An International Perspective at BC

With more than 130 exchange students joining the Boston College community this fall, we may often wonder what they think of our institution and educational system. Though the International Assistant program, coordinated by the Office of International Students and Scholars, helps these foreign students assimilate to American life, being introduced to a new culture and academic system is certainly not simple.

I interviewed several exchange students from different countries at BC and found that they face similar challenges in going to school in the U.S.

First, the U.S. is one of the few countries where students pick what college they attend based on its name or ranking. Students in other countries, such as Ireland, have less freedom when making their college decisions, according to junior exchange student Emma Sheridan.

In Ireland, the college one attends is based on a series of points that a student obtains for their grades during high school. Those points are then used to calculate what courses one can take during college, and also what one can major in.

“We go to college to study what we got the points to do, and know exactly what degree we’re going to graduate with from the minute we arrive,” Sheridan said.

Many schools in Ireland don’t afford students the academic flexibility to take courses in a range of subjects or major in different areas, the sort of diverse education that colleges like BC pride themselves upon.

The way classes are taught is different, too. While classes in the U.S. involve participation and constant evaluations, classes at foreign institutions often do not. At universities abroad, there are far fewer introductions in which professors explain the way they want to run a class, because courses are more methodical and rigid. In the U.S., though, each class can have a different number of evaluations, number of classes one can miss, discussion sections to participate in, and so on.

Integration into BC courses can be difficult if students are not used to raising their hands in class or discussing different perspectives with their professors. In Australia, for example, more work is done at home than in class, according to junior exchange student Sarah Hancock.

At BC, as with the majority of American universities, much of the work is done in the classroom, whether through quizzes, participation, or discussions. In countries like Australia, participation is not viewed as mandatory, or even necessarily as a favorable action.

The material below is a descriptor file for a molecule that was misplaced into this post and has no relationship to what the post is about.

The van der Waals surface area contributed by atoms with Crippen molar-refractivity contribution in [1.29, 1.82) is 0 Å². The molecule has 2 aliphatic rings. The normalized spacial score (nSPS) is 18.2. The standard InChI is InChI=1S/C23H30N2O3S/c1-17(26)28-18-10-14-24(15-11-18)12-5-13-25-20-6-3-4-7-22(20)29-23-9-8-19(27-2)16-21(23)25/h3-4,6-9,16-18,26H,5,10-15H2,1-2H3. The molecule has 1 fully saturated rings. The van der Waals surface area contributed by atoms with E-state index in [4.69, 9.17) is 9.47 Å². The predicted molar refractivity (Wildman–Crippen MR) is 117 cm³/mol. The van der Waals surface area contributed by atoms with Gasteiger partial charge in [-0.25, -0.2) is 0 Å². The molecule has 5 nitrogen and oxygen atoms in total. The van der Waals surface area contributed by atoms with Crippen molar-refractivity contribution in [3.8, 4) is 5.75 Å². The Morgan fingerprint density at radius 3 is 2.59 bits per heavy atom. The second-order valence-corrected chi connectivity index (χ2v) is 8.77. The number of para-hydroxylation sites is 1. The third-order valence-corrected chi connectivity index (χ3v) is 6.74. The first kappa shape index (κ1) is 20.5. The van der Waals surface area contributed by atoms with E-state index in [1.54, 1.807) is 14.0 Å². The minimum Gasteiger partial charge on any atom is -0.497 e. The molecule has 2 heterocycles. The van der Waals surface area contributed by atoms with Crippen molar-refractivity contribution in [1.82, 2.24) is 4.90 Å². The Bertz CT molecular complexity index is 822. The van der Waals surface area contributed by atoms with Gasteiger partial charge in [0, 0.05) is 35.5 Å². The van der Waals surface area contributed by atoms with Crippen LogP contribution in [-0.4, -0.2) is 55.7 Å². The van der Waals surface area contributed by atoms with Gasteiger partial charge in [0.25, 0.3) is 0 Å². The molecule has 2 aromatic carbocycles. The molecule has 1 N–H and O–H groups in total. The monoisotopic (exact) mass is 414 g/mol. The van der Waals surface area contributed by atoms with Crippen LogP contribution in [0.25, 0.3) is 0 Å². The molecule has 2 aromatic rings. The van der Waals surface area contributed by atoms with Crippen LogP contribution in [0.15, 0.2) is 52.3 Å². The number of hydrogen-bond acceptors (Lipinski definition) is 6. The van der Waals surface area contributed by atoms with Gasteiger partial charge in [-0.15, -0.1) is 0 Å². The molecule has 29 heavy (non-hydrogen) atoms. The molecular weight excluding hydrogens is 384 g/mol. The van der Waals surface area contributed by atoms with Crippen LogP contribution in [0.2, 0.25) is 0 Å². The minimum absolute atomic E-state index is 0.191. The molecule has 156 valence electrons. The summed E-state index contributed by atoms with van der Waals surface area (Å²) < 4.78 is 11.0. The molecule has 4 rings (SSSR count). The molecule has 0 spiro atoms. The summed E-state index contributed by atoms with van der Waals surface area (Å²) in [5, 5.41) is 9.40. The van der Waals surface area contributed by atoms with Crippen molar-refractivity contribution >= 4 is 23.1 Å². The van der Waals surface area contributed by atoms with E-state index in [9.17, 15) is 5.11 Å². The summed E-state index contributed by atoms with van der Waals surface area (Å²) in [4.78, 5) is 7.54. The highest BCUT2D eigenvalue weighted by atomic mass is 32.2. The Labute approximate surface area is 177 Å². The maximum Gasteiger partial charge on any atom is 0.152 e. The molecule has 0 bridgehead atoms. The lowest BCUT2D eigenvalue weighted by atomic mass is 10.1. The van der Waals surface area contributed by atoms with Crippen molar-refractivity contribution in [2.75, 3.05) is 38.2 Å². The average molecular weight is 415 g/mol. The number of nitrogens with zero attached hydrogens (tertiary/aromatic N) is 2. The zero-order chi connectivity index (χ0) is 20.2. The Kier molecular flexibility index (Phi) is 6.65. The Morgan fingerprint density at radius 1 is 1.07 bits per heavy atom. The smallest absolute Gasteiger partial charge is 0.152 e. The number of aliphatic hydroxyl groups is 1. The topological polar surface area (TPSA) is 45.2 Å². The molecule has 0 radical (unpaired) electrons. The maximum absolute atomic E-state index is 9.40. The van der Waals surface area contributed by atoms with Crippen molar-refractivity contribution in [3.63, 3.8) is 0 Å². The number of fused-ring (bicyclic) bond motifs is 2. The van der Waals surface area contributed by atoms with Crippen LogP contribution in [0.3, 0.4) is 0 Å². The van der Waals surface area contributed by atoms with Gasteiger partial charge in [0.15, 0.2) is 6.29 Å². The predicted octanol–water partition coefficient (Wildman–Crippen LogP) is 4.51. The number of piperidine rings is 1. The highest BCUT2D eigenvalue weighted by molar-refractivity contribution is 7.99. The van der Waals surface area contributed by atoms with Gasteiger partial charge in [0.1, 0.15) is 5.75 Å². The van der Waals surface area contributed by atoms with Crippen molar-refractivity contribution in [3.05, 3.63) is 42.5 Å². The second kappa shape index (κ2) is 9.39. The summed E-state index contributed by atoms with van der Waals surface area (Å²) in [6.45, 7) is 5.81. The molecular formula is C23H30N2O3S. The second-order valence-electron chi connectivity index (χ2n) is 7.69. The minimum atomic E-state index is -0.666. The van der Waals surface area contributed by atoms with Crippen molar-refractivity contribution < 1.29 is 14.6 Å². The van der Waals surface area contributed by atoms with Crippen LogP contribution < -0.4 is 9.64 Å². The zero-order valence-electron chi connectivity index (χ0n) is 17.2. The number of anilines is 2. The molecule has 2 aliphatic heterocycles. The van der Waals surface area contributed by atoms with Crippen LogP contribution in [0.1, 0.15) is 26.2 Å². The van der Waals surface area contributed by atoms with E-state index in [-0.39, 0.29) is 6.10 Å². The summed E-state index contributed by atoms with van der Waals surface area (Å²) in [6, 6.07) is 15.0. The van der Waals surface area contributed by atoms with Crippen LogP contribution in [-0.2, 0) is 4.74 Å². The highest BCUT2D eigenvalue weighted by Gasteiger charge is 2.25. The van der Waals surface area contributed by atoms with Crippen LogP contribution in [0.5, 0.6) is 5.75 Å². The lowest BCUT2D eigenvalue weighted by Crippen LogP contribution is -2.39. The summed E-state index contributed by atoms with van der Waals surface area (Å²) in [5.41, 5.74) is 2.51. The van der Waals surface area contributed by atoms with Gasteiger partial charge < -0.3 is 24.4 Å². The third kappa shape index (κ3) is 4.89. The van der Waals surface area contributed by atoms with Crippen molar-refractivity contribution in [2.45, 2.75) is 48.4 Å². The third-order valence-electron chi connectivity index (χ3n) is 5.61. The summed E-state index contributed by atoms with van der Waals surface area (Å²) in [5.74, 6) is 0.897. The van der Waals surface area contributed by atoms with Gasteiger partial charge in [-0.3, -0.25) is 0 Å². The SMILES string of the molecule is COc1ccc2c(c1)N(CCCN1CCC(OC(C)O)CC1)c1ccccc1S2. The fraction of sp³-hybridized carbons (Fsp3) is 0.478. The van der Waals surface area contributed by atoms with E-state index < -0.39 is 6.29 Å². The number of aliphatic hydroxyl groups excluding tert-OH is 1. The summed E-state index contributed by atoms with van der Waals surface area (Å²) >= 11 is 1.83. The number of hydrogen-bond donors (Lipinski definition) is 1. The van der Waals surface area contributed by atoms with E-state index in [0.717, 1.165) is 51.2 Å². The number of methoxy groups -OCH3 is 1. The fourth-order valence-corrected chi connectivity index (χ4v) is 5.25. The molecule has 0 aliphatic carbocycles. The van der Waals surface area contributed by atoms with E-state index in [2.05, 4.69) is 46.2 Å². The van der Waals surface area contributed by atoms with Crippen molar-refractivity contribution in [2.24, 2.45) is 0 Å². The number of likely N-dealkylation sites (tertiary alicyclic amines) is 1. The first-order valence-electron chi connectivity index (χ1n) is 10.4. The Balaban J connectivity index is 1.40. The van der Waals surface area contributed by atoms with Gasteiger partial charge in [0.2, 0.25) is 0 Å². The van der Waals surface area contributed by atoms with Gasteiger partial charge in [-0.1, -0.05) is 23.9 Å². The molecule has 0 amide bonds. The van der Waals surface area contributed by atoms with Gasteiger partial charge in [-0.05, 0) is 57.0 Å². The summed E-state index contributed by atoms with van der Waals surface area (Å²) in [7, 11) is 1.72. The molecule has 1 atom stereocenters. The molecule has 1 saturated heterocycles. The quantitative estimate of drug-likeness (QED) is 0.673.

Constant discussion is simply not a feasible option in foreign universities or even some American state schools, where popular lectures can reach up to 500 people in size. BC has the luxury of smaller class sizes, which helps to “foster discussion,” according to junior Austrian exchange student Alexandra Brandl.

Though we may sometimes complain about the U.S. higher education system, it’s worth noting that it generally provides a broader sense of independence than its foreign counterparts. Some people may prefer the more rigid systems that are used at foreign universities, but, at the same time, being allowed to wait an extra two years before having to decide what to major in can sometimes make all the difference.

Things that we take for granted here, like being graded on a curve and the add/drop period, can be a foreign concept elsewhere. “I love add and drop!” said Cedric Burg, a current junior exchange student visiting from Sciences Po in Paris.

Some also describe a stronger sense of school pride at BC than at many foreign universities. Brandl notes that students at BC seem to form “a big network within a short period of time.”

“We have a very small gift shop at home and no one ever wears the clothing, except to bed,” Hancock said. “But it seems that every second person and their parent is wearing BC merchandise.”

Having gone to a boarding school that was deeply proud of its colors, I think this is a good thing. Though it may seem excessive to some, we’ve all experienced the sense of relatability and community that we get from spotting someone wearing a BC sweatshirt in public. Immediately, there is a common bond.